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How to Take Care of Teak Wood

This guide will bring you through the process of taking care of your teak wood furniture, step by step.

To start off, what do we know about Teak Wood?

Well...Teak is a tropical hardwood tree species in the family Lamiaceae. It is a large, deciduous tree that occurs in mixed hardwood forests. It is known for withstanding water well, and has been used to make boats for a long time.

Do's and Dont's of Cleaning Teak Wood: 

  • DO use ground protection, such as a tarp, when cleaning or finishing teak. This is especially important on porous stone, concrete, or deck surfaces, as cleaning products can cause staining.
  • DO test any cleaning products you are using on a small area on the underside of your furniture to see how it interacts with the teak and its color.
  • DO think about applying sealants and protectants to your furniture after cleaning to preserve the color and prevent stains/mold. The teak needs to be clean and completely dry and dust free before applying these.
  • DO wipe up any spills on teak furniture right away, so they don't set into the wood and cause stains.
  • DO occasionally wipe or hose down furniture between cleaning to keep dirt and debris to a minimum.
  • DO use coasters for drinks to avoid water rings on your teak.
  • DON'T use teak oil on your outdoor furniture. Teak oil is linseed oil mixed with other ingredients, primarily solvents – it is not oil from teak trees. It is often touted as a necessary treatment for teak furniture, but it can cause more harm than good, leaving a sticky surface that will collect dirt and debris which causes mold and mildew to grow. Furniture treated with teak oil often turns black and can even feel gummy to the touch over time, especially in warm, humid climates. 
  • DON'T use cleaners, sealers or protectants that are harmful to plants, lawn, or animals (all of Country Casual Teak’s products are eco-friendly.)
  • DON’T use steel wool, as small flecks of metal can lodge in the grain of the wood and rust over time.
  • DON'T sand against the grain as this will "scratch" the teak.
  • DON'T pressure wash your teak furniture as this will cause damage to the wood. This can remove the soft wood between the grain causing a rough, furrowed surface that in turn collects water and debris.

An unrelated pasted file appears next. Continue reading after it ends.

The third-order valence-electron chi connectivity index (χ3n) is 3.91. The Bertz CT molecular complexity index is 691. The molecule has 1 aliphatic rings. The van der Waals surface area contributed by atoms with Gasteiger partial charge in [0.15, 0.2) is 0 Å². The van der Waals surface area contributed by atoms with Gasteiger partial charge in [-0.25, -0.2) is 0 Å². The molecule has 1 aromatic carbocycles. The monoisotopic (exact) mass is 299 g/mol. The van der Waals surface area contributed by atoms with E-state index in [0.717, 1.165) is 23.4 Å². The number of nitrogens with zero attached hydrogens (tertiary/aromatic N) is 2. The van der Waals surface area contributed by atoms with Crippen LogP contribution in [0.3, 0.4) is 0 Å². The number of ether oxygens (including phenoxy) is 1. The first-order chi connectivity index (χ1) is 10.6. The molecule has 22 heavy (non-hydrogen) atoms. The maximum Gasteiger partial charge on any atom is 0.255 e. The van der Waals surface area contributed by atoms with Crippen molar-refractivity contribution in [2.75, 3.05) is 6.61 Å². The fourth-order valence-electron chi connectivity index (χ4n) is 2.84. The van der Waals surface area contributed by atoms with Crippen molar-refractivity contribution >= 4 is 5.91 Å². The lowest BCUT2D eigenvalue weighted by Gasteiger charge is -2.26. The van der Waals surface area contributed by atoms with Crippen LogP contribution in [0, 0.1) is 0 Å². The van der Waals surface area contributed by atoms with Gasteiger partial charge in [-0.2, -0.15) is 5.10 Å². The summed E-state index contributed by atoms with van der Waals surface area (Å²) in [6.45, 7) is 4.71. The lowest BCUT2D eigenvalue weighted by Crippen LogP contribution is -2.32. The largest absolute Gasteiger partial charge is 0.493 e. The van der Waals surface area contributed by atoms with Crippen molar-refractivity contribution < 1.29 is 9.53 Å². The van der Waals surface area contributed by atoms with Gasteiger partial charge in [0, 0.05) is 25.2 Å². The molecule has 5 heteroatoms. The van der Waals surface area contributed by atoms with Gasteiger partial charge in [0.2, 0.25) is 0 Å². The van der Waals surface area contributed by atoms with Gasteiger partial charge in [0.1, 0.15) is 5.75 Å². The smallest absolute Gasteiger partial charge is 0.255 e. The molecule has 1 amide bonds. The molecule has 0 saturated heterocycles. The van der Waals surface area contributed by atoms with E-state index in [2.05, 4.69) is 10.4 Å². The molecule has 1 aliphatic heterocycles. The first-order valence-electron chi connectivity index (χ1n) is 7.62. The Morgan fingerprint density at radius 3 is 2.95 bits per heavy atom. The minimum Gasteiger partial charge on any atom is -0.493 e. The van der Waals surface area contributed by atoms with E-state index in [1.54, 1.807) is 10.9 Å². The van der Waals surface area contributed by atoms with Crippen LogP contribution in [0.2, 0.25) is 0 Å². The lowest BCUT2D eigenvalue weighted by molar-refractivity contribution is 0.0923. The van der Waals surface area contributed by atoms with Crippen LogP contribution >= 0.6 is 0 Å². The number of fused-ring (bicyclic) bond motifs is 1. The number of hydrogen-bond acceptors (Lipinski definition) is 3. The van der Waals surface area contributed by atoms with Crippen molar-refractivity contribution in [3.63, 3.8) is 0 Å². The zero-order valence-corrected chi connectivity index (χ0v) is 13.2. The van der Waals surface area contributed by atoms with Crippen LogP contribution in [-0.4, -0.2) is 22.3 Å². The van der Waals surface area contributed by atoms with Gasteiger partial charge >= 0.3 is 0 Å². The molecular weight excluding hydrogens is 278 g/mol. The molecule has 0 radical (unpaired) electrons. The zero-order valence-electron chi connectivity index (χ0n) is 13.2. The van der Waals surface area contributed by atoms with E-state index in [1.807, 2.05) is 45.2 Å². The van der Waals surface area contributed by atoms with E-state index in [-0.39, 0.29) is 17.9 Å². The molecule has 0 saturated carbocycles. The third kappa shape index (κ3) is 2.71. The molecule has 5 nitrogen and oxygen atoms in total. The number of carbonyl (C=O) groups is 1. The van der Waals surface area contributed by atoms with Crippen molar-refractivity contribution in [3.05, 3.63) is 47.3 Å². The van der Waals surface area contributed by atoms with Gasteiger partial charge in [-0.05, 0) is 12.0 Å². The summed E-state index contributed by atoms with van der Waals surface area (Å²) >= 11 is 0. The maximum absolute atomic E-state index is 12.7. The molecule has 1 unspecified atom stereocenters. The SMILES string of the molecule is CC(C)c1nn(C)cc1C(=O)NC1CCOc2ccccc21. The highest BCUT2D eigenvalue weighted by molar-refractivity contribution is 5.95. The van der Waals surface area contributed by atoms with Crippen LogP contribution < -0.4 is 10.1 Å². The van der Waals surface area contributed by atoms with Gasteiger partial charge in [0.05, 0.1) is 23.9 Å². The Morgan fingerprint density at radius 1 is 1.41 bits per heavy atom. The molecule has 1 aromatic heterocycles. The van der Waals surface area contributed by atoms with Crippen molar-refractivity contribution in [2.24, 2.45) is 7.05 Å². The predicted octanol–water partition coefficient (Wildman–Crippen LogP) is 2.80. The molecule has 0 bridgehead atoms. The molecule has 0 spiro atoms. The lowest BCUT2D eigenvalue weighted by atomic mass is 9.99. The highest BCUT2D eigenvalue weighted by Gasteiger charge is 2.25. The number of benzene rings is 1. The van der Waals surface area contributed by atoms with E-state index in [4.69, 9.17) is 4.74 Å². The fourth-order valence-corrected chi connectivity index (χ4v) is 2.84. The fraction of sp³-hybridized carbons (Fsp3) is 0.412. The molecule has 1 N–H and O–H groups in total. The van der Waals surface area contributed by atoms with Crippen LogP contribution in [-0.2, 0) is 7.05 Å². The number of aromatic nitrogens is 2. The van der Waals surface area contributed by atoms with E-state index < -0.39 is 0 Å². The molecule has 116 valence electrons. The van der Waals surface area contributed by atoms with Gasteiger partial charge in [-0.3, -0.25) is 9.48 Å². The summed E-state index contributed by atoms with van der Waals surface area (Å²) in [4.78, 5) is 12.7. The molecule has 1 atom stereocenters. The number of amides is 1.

Basic Cleaning for New Teak: 

  • Step 1. Prep the area for cleaning by laying down a tarp and placing your furniture on it. Then, wet your furniture with a garden hose.
  • Step 2. Choose a cleaning product. If you would like to use household items, combine two tablespoons of a mild cleanser such as liquid dish soap with a gallon of water in a large bucket. 
  • Step 3. Apply the solution to your teak furniture with a soft nylon brush gently scrubbing with the direction of the grain to avoid scraping up the surface of the wood.
  • Step 4. Once your teak is clean, hose it down once more and allow to dry.
  • Step 5. (Optional) If your teak feels rough to the touch after cleaning, you can do a light sanding with 220 grit paper to remove any rough fibers or wood particulate. Be sure to sand with the grain to avoid "scratching" the teak.
  • Step 6. (Optional) To help keep the golden blonde appearance of your new teak, use a sealer to lock in the original color and add UV inhibitors to prevent weathering. Sealers should be applied on new or recently cleaned teak that is dry to the touch.

Basic Cleaning for Weathered Teak:

Once your teak has weathered to a silvery gray, following these steps to remove dirt and some stains while keeping the gray color.
  • Step 1. Prep the area for cleaning by moving your furniture onto a tarp. Then, wet your furniture with a garden hose.
  • Step 2. Choose a cleaning product. If you are using household items, use a large bucket to combine two tablespoons of a mild cleanser such as liquid dish soap with a gallon of water. 
  • Step 3. Apply the solution to your teak furniture with a soft nylon brush or coarse sponge, gently scrubbing with the direction of the grain to avoid scraping up the surface of the wood. To remove some of the silvery gray color apply more pressure with a course sponge. Note that excessive scrubbing will cause the gray color to become a blonde. If this happens it will weather back to gray with time.
  • Step 4. Once your teak is clean, hose it down once more and allow to dry.
  • Step 5. (Optional)If your teak feels rough to the touch after cleaning, you can do a light sanding with 220 grit paper to remove any rough fibers or wood particulate. Be sure to sand with the grain to avoid "scratching" the teak.

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